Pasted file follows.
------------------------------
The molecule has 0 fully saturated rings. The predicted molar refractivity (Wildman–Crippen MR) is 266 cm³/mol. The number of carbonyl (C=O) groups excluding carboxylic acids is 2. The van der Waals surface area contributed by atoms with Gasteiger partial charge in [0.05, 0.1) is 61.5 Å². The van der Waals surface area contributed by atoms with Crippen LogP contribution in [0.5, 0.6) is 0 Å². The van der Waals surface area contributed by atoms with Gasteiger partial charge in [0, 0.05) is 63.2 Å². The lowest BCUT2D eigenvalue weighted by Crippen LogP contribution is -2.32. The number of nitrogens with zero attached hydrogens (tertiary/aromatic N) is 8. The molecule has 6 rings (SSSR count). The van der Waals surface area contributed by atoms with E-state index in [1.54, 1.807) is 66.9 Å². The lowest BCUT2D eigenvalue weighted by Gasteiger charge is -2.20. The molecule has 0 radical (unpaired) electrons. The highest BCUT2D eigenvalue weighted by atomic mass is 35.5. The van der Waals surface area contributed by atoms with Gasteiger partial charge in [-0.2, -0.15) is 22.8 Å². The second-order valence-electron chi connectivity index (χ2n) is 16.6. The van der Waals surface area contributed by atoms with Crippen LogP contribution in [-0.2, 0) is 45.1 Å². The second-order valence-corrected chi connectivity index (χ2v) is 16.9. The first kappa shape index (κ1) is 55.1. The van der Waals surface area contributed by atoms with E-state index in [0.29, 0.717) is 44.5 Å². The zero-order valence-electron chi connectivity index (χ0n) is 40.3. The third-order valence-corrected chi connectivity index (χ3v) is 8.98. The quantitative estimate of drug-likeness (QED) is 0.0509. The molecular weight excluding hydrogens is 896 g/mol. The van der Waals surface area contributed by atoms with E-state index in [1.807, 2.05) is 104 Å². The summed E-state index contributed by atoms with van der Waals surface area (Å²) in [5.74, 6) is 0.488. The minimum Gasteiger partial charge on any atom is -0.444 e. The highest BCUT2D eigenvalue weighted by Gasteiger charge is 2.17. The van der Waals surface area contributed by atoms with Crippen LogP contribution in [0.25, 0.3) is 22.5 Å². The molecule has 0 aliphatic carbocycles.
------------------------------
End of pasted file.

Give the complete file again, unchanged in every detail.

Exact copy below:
The molecule has 0 fully saturated rings. The predicted molar refractivity (Wildman–Crippen MR) is 266 cm³/mol. The number of carbonyl (C=O) groups excluding carboxylic acids is 2. The van der Waals surface area contributed by atoms with Gasteiger partial charge in [0.05, 0.1) is 61.5 Å². The van der Waals surface area contributed by atoms with Crippen LogP contribution in [0.5, 0.6) is 0 Å². The van der Waals surface area contributed by atoms with Gasteiger partial charge in [0, 0.05) is 63.2 Å². The lowest BCUT2D eigenvalue weighted by Crippen LogP contribution is -2.32. The number of nitrogens with zero attached hydrogens (tertiary/aromatic N) is 8. The molecule has 6 rings (SSSR count). The van der Waals surface area contributed by atoms with E-state index in [1.54, 1.807) is 66.9 Å². The lowest BCUT2D eigenvalue weighted by Gasteiger charge is -2.20. The molecule has 0 radical (unpaired) electrons. The highest BCUT2D eigenvalue weighted by atomic mass is 35.5. The van der Waals surface area contributed by atoms with Gasteiger partial charge in [-0.2, -0.15) is 22.8 Å². The second-order valence-electron chi connectivity index (χ2n) is 16.6. The van der Waals surface area contributed by atoms with Crippen LogP contribution in [-0.2, 0) is 45.1 Å². The second-order valence-corrected chi connectivity index (χ2v) is 16.9. The first kappa shape index (κ1) is 55.1. The van der Waals surface area contributed by atoms with E-state index in [0.29, 0.717) is 44.5 Å². The zero-order valence-electron chi connectivity index (χ0n) is 40.3. The third-order valence-corrected chi connectivity index (χ3v) is 8.98. The quantitative estimate of drug-likeness (QED) is 0.0509. The molecular weight excluding hydrogens is 896 g/mol. The van der Waals surface area contributed by atoms with E-state index in [1.807, 2.05) is 104 Å². The summed E-state index contributed by atoms with van der Waals surface area (Å²) in [5.74, 6) is 0.488. The minimum Gasteiger partial charge on any atom is -0.444 e. The highest BCUT2D eigenvalue weighted by Gasteiger charge is 2.17. The van der Waals surface area contributed by atoms with Crippen LogP contribution in [0.25, 0.3) is 22.5 Å². The molecule has 0 aliphatic carbocycles.